Monday, May 31, 2010

Tarring and Feathering, Oil Spill Peril and Pain

The horror and anguish about the current Gulf Oil Spill is accelerating, in sad and ultimately
unreasonable, although understandable, reactions. One tearful local resident actually complained/implored he'd done nothing to deserve this....Indeed, he and all the other
life forms native to the 60,000 square mile area now contaminated have done nothing to
merit such a tragedy. There ARE, nevertheless, many blameworthy others, including:

(1) The new drill rig technology designers who promoted
the previously untried one mile deep project; why wasn't a less
deep design tried first? --Simply "scaling up"
is not rigorous science.
Having a superb command of Physics (i.e., in this case, the physics
of the ever-increasing pressures encountered in ever-increasing
depths) might have prevented/mitigated
the disaster before it began;

(2) Those oil rig workers (like many front-line employees)who knew more than the higher-ups, but only displayed concern
for the hierarchy and their jobs when they didn't abort
the project as the problem clearly presented itself;

(3) The bosses who looked at a so-called "bottom line"
and denied permission to shut down operations, who said
to substitute salt water as a cost-cutting measure;

(4) All the public relations people who attempted the
proper "spin" and figuratively turned many of us into
whirling dervishes instead with their lies;

(5) The politicians OUTSIDE Louisiana who are still championing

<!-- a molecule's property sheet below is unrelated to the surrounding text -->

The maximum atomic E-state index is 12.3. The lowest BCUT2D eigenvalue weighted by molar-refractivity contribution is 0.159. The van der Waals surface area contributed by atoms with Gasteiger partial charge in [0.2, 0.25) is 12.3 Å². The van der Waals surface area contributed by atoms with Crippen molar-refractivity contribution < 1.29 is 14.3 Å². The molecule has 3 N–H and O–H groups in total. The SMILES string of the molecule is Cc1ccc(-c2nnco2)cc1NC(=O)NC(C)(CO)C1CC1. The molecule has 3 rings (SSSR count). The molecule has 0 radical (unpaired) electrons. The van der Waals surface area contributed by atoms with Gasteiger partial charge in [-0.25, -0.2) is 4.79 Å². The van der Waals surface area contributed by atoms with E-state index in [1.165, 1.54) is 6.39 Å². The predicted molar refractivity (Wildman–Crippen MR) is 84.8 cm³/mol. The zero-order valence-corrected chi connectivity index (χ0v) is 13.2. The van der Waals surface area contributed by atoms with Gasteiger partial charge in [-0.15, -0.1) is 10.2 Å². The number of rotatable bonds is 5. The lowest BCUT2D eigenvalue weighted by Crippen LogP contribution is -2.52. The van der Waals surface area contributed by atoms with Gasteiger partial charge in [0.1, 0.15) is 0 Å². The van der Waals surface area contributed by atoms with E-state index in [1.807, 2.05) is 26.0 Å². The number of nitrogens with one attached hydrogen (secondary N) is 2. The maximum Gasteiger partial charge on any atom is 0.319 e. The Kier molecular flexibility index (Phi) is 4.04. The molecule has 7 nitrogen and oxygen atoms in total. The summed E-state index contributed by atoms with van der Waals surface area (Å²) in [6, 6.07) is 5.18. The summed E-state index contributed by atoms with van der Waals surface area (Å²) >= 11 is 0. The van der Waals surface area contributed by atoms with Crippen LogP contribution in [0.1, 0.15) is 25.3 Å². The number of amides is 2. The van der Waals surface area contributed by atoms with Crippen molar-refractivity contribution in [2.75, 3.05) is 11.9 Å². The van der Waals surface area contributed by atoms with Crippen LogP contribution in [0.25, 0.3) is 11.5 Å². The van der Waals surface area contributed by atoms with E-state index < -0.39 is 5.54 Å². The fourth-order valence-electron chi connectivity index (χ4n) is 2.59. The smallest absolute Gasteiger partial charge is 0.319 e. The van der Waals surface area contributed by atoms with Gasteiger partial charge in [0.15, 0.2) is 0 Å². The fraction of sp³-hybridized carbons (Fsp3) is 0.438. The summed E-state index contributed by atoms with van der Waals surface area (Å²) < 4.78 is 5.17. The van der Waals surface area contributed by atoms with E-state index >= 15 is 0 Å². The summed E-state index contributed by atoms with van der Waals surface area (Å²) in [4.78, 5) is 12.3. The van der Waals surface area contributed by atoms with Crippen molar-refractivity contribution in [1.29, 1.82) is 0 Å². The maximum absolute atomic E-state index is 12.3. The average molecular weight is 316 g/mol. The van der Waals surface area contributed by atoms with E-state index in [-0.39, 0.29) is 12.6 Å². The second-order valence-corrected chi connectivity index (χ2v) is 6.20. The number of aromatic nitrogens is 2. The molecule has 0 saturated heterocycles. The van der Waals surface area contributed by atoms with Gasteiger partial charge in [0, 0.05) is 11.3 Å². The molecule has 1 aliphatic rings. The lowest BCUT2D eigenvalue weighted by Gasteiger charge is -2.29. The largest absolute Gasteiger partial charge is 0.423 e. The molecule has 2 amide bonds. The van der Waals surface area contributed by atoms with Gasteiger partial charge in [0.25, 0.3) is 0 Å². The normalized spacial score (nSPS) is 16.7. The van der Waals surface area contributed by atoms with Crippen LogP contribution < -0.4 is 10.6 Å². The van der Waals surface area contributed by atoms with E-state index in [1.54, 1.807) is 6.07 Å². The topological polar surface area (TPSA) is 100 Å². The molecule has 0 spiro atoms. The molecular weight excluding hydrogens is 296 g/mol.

this energy technology, including, at times, Mr. Obama.
The tiny tarballs he fingered during his recent photo op were
much smaller than elsewhere, especially since that beach
was cleaned up before he arrived;

Then there's British Petroleum (or is it Beyond Petroleum?)
What can we say about the BP CEO who actually uttered the
sentiment about wanting his OWN life to return to normal?

Too bad tarring and feathering are illegal. The above-numbered
humans deserve such, not the animal and plant life in the Gulf.

Monday, May 17, 2010

The New York Times, Ben Bernanke:Two for One

While reading The New York Times Online ( May 14th),
I became shocked that two respected institutions could get
"it" so wrong, the causative factors leading up to the
Great Recession of 2008-2009.
To wit, heavily edited and paraphrased :

(1) NYT Interviewer: Some people ask, could you
(Ben Bernanke and the Fed)
have averted this serious recession? Mr. Bernanke did NOT
state the correct answer, which should have been "No".
Absent the controls in place for some 65 years, chiefly the
two banking acts known as Glass-Steagall, NO ONE could have
stemmed the gushing tide of red ink on balance sheets, Main and
Wall Street's, as the big banks simply ran amok,
acting out that willful child's arrogant claim,
"I can do ANYTHING I want!".
Add to that the rush to sub-prime mortgages by
those something for nothing artists,
the note sellers/holders as well as the "buyers"
who really should have known they could not afford
a house, even after being goaded/inspired
by countless ads proclaiming "You deserve it"